Cyber crime and security law aims to prevent cybercrime and keep the people (and their countries) safe from criminals, terrorists, and other states who commit cybercrime. With the rise of internet connectivity, more people are using the internet. With more people on the internet, cybercrimes are also bound to increase. As a result, many countries are introducing laws (like the Cybercrimes and Cybersecurity Bill). Attending a Cyber Crime Law Workshop will develop your understanding of these laws.
It has serious practical implications for everyone, including all internet users. Unfortunately, the impact is mostly negative and frankly scary. Find out if you do and what it means for you. The Cyber Bill also places obligations on financial institutions, ECSPs (or electronic communications service providers) and those who have a Critical Information Infrastructure (CII). These are defined broadly and you may well be an ECSP or have a CII without realising it.
We offer a seminar, webinar, workshop, or executive briefing on this topic presented by an expert with practical experience.
Cyber Crime Law Workshop (Public)
Our full dayCyber Crime Law Workshop will provide insight into how Cyber Crime laws will impact you and your organisation. The cost of one delegate is R3, 920 (excluding VAT). Our next public workshops dates are to be confirmed.
Two or more qualifies for a 10% discount. We limit delegate numbers, so bookings are done on a first come, first served basis. We aim to give practical insights that you can use to be effective. We do not give law lectures! We will refund you, if you do not think you received value.
We can also present the workshop directly to your organisation. If you’d like to find out more about in-house workshops please contact us.
- Know what cyber crime and security law is and what the Cyber Bill in particular covers.
- Understand who could commit a crime, what ECSPs must do, and what it means if you have a CII.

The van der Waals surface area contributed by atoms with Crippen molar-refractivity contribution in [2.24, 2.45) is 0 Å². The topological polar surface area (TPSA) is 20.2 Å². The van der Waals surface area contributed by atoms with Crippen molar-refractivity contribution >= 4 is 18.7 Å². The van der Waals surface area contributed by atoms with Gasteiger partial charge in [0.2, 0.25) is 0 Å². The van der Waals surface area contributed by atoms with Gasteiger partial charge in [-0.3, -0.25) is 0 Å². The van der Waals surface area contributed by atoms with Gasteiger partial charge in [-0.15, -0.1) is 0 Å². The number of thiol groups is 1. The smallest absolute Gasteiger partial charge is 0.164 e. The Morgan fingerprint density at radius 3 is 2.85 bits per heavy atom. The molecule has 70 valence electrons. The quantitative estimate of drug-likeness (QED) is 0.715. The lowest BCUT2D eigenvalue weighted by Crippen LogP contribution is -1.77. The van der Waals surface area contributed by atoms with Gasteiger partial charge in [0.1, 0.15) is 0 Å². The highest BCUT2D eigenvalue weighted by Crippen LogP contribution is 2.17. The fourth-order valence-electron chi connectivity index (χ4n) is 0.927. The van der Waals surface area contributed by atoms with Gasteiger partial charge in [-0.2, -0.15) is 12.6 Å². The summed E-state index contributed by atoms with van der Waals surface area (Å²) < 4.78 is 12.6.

- Apply your knowledge and understanding to influence the legislative process and plan for the commencement of the Bill.
What do we cover?
The Cyber Crime Law workshop is broken down into modules. Please email us and ask for the Cyber Crime Law Workshop Programme if you would like details.
- Why is the cybercrime law is important.
- A general overview of the global framework and perspective (including the Cyber Bill).
- The overlaps with other laws (like data protection law and common law crimes).
- The timeline and what you need to do when.
- What is the impact on an Electronic Communications Service Provider (ECSP)? Many people do not realise that they are one, and that the law places many obligations on them.
- Whether you could have a Critical Information Infrastructure (CII)? What does it mean if you do?
- Access to information and the surveillance of online activities.
- Why you are a cyber criminal. The new offences created by the Cyber Bill.
- The impact on the processing of any data (including personal information).
- Does it limit the freedom of speech? The impact on journalism and communications.
- The impact on the use by IT professionals of legitimate hardware and software tools.
- Who enforces the Cyber Bill? The new structures the Cyber Bill creates.